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Semantic Nets

An example of a semantic network

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A semantic network or net is a graphic notation for representing knowledge in patterns of interconnected nodes and arcs. Computer implementations of semantic networks were first developed for artificial intelligence and machine translation, but earlier versions have long been used in philosophy, psychology, and linguistics.

What is common to all semantic networks is a declarative graphic representation that can be used either to represent knowledge or to support automated systems for reasoning about knowledge. Some versions are highly informal, but other versions are formally defined systems of logic. Following are six of the most common kinds of semantic networks, each of which is discussed in detail in one section of this article.

  • A definitional network emphasizes the subtype or is-a relation between a concept type and a newly defined subtype. The resulting network, also called a generalization or subsumption hierarchy, supports the rule of inheritance for copying properties defined for a super type to all of its subtypes. Since definitions are true by definition, the information in these networks is often assumed necessarily true.
  • Assertional networks are designed to assert propositions. Unlike definitional networks, the information in an assertional network is assumed contingently true, unless it is explicitly marked with a modal operator. Some assertional networks have been proposed as models of the conceptual structures underlying natural language semantics.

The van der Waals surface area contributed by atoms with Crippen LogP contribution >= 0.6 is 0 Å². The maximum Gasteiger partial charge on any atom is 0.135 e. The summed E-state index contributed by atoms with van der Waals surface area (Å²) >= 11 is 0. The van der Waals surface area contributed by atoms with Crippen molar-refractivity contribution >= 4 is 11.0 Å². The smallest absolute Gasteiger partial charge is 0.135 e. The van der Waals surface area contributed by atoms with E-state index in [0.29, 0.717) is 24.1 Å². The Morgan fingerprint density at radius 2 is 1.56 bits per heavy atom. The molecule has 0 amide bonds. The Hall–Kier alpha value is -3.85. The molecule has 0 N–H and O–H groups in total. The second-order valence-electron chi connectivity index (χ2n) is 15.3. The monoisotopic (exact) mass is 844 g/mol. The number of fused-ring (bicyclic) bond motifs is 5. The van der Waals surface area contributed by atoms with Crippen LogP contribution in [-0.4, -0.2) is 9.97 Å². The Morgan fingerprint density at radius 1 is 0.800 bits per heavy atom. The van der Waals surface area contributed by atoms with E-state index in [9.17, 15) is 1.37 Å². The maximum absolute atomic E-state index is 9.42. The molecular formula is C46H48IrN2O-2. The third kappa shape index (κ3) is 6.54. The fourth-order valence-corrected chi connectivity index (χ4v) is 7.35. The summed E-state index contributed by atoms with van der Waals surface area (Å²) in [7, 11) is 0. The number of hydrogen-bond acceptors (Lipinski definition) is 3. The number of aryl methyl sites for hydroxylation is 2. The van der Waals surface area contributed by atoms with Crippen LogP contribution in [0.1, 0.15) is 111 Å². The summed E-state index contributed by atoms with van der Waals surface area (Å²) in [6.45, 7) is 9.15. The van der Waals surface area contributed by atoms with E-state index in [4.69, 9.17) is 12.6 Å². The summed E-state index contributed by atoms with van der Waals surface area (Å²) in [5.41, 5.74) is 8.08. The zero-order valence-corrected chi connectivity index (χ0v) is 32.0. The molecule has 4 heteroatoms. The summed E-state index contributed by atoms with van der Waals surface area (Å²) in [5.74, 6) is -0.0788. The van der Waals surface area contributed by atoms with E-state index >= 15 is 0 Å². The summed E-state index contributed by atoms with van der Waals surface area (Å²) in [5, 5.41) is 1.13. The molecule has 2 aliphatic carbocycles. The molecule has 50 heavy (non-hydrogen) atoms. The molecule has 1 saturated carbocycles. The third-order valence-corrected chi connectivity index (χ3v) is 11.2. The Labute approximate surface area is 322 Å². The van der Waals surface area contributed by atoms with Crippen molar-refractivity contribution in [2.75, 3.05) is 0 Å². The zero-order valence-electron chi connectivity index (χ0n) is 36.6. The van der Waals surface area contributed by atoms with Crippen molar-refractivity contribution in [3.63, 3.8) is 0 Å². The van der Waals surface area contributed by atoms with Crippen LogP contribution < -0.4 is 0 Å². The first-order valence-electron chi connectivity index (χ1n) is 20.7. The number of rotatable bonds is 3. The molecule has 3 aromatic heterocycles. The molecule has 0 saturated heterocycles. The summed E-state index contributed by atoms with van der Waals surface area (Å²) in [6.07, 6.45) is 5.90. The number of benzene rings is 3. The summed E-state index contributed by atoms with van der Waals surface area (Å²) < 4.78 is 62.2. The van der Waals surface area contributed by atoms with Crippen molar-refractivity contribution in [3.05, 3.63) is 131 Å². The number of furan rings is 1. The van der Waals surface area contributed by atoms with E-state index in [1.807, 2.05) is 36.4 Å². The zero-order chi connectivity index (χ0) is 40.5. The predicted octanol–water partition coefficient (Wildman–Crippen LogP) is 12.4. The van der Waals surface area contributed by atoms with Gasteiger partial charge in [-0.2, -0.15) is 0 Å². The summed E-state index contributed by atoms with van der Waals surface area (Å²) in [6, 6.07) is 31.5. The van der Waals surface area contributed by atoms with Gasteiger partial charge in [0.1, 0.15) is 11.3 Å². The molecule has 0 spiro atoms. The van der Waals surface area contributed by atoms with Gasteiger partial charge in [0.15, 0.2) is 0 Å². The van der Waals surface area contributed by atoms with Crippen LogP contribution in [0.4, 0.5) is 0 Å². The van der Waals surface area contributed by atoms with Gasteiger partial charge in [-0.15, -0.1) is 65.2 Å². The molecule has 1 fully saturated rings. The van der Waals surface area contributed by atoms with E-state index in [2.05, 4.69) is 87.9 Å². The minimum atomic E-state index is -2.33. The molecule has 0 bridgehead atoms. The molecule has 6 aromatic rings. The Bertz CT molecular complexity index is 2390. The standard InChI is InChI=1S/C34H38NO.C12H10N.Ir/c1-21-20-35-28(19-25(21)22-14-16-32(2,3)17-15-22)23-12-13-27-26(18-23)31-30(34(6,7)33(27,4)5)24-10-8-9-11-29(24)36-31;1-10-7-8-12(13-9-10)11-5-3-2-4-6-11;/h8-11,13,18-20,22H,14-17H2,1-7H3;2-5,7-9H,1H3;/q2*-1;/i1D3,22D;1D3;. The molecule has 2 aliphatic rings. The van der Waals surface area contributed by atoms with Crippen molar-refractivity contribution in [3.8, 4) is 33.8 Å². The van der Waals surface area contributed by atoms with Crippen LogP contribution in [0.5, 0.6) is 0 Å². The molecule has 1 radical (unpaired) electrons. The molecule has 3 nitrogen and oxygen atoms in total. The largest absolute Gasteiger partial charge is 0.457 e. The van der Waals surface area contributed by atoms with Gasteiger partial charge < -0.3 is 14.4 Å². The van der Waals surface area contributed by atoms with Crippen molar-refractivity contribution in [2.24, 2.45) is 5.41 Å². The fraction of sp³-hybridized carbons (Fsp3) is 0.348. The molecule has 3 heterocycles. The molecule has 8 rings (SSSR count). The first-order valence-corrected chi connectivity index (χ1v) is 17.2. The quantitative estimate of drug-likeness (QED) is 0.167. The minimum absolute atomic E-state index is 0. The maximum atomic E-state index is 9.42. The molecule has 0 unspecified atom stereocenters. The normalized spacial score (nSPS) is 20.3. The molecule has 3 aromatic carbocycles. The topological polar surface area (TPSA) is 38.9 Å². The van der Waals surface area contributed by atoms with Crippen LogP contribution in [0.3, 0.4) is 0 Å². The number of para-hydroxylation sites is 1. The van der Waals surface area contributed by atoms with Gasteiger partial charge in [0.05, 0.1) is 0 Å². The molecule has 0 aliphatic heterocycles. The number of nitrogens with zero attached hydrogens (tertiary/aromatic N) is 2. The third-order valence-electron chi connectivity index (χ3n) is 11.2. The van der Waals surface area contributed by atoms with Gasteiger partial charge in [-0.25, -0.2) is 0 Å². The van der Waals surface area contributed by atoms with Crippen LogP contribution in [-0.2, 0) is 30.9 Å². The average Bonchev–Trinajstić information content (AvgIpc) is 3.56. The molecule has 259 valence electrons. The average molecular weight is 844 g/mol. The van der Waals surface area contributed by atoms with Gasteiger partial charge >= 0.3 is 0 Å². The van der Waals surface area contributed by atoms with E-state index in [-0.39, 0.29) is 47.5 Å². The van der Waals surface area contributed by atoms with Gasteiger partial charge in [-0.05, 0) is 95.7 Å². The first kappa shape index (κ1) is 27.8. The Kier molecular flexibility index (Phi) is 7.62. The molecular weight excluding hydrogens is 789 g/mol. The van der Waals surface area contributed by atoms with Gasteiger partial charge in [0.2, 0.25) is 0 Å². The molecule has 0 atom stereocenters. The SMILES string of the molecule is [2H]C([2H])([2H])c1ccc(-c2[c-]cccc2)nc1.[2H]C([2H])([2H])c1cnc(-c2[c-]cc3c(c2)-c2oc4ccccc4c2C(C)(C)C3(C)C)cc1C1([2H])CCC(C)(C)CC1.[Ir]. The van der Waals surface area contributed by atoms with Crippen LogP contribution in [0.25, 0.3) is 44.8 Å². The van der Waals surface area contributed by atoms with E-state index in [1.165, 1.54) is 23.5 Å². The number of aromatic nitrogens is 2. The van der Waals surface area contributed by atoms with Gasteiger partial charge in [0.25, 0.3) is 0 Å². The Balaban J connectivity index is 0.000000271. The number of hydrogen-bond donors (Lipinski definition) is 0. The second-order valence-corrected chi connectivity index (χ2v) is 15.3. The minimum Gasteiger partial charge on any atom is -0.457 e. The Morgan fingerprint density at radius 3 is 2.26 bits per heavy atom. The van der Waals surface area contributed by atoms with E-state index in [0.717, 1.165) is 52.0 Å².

• Implicational networks use implication as the primary relation for connecting nodes. They may be used to represent patterns of beliefs, causality, or inferences.
  • Executable networks include some mechanism, such as marker passing or attached procedures, which can perform inferences, pass messages, or search for patterns and associations.
  • Learning networks build or extend their representations by acquiring knowledge from examples. The new knowledge may change the old network by adding and deleting nodes and arcs or by modifying numerical values, called weights, associated with the nodes and arcs.
  • Hybrid networks combine two or more of the previous techniques, either in a single network or in separate, but closely interacting networks.

Some of the networks have been explicitly designed to implement hypotheses about human cognitive mechanisms, while others have been designed primarily for computer efficiency. Sometimes, computational reasons may lead to the same conclusions as psychological evidence. The distinction between definitional and assertional networks, for example, has a close parallel to Tulving’s (1972) distinction between semantic memory and episodic memory.

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